Therefore, the shipping container of our invention is connected by the provision of a few interchangeable components which can be provided in any desired size and number to construct a shipping container of the requisite capacity. The adhesive securement of the various components to one another results in the achievement of both an excellent mechanical bond between the components and an effective, air-tight seal. The provision of spacer means on the legs of the various corner posts in-. sures the maintenance of an adequate thickness of adhesive at the critical junctures of said legs with the various frame members of the shipping container.
1. A container corner construction for a rectilinear parallelepiped high-strength container providing minimtun internal projections at such corner comprising: a corner member having three right-angularly related legs extending therefrom, each leg providing a right-angular longitudinal groove facing interiorly of the container; right-angularly related elongated tubular frame members having peripherally-continuous tubular ends respectively telescopically receiving said legs therein, each of said frame members having a longitudinally-extending notch therein extending to the end of the tubular member and fitting into the groove of the corresponding leg, said notches facing and defining the corners of the interior space of said container, there being a shallow adhesive space between the exterior walls of each leg and the interior Walls of the corresponding tubular end, a portion of such adhesive space being between the groove walls and the notch Walls; three right-angularly related structural panels; securing means integral with 'said frame members having panel grooves extending along the edges of said notches receiving the edge portions of said rightangularly related panels, said grooves being slightly wider than the thickness of said panels edge portions to provide a shallow adhesive space between the walls of the panel grooves and the panel surfaces; and a structural adhesive in all of said adhesive spaces holding said corner member, said frame members and said panels together.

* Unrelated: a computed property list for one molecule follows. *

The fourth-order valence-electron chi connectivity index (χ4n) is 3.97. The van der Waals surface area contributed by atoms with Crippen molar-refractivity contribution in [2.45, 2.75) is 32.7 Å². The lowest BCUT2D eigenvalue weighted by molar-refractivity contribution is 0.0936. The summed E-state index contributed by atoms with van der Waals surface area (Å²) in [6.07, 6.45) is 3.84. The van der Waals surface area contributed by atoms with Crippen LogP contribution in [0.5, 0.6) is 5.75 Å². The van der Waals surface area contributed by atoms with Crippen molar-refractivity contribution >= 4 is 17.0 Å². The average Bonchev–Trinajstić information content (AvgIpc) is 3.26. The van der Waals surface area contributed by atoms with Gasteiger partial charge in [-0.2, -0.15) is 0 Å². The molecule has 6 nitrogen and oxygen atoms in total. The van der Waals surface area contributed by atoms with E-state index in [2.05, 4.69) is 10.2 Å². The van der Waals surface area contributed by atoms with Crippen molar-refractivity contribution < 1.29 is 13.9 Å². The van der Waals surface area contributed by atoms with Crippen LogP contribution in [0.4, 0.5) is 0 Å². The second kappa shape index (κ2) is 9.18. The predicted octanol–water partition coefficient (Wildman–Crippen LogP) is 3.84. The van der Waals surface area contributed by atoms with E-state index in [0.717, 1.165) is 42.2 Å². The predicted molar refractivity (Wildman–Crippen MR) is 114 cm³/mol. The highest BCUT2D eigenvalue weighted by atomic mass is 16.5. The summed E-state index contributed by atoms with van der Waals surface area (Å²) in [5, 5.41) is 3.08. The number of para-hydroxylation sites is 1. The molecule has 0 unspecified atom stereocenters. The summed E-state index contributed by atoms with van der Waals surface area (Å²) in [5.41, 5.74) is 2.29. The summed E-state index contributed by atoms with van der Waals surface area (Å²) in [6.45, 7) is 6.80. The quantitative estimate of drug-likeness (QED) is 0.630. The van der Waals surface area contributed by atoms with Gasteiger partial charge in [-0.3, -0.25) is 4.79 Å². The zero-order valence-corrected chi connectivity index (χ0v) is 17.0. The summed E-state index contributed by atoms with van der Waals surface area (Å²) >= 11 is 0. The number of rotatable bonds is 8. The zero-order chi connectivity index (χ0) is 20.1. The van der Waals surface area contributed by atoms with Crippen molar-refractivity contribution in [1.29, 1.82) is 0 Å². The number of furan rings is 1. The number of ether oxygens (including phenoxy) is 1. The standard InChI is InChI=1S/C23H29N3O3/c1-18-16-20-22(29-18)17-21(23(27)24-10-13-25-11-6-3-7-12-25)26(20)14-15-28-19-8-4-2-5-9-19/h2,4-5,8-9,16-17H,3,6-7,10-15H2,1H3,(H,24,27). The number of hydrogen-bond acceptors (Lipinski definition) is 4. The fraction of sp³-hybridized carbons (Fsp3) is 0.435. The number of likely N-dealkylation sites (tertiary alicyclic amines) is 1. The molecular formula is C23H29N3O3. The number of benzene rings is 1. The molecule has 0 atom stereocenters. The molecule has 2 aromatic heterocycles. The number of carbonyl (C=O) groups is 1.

2. A container corner as defined in claim 1 in which the notch of each tubular frame member is formed by two notch-forming walls at right angles to each other joined integrally at an edge inside the tubular frame member and parallel to the longitudinal axis thereof, said securing means including protruding pairs of inner and outer jaws spaced to form said groove therebetween, each inner jaw being substantially in alignment with the corresponding notch-forming wall.
3. A container corner as defined in claim 2 in which said inner jaw protrudes from the tubular frame member a distance beyond the corresponding outer jaw.
4. A container corner as defined in claim 2 including three corner-securing means on said corner member receiving the adjoining corners of said three panels, each corner-securing means including inner and outer jaws protruding from such corner member respectively coplanar with the inner and outer jaws of the adjoining tubular members and spaced from each other to define comer-receiving spaces with a corner adhesive space between such jaws of said corner member and the corner panel surfaces, the three inner jaws of said corner member being integral along adjoining edges to form the corner of the interior space of the container, and an adhesive in said corner adhesive space adhering and sealing the panel corners to said corner member.
5. A container corner as defined in claim 1 in which each of said first named shallow adhesive spaces between each leg and the end of its tubular frame member is bounded outwardly by a plurality of right-angularly related exterior walls comprising an outer wall means and inwardly by a plurality of interior walls parallel thereto comprising an inner wall means, and including narrow spacer strips protruding from one of said wall means into engagement with corresponding opposed walls of the other wall means holding the facing walls of such adhesivespace-bounding walls spaced to define an adhesive pocket filled with adhesive.
References Cited in the file of this patent UNITED STATES PATENTS 936,451 Havenhill Oct. 12, 1,454,958 Davies May 15, 1,574,314 Stone Feb. 23, 1,607,711 Walker Nov. 23, 1,669,625 Oppenheim May 15, 2,279,991 Hotchkiss Apr. 14, 2,764,314 Mautner Sept. 25, 2,823,821 Frater et a1. Feb. 18, 2,951,613 Hardigg Sept. 6, 2,956,705 Clingman Oct. 18,
FOREIGN PATENTS 103,117 Switzerland Jan. 16,
691,915 Great Britain May 27, 1,173,744 France Oct. 27,
D14898XII/81C Germany Aug. 9,
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|U.S. Classification||220/4.28, 217/69, 220/683, 312/265.1, 220/1.5, 220/4.33|
|Cooperative Classification||A47B2230/01, B65D88/12|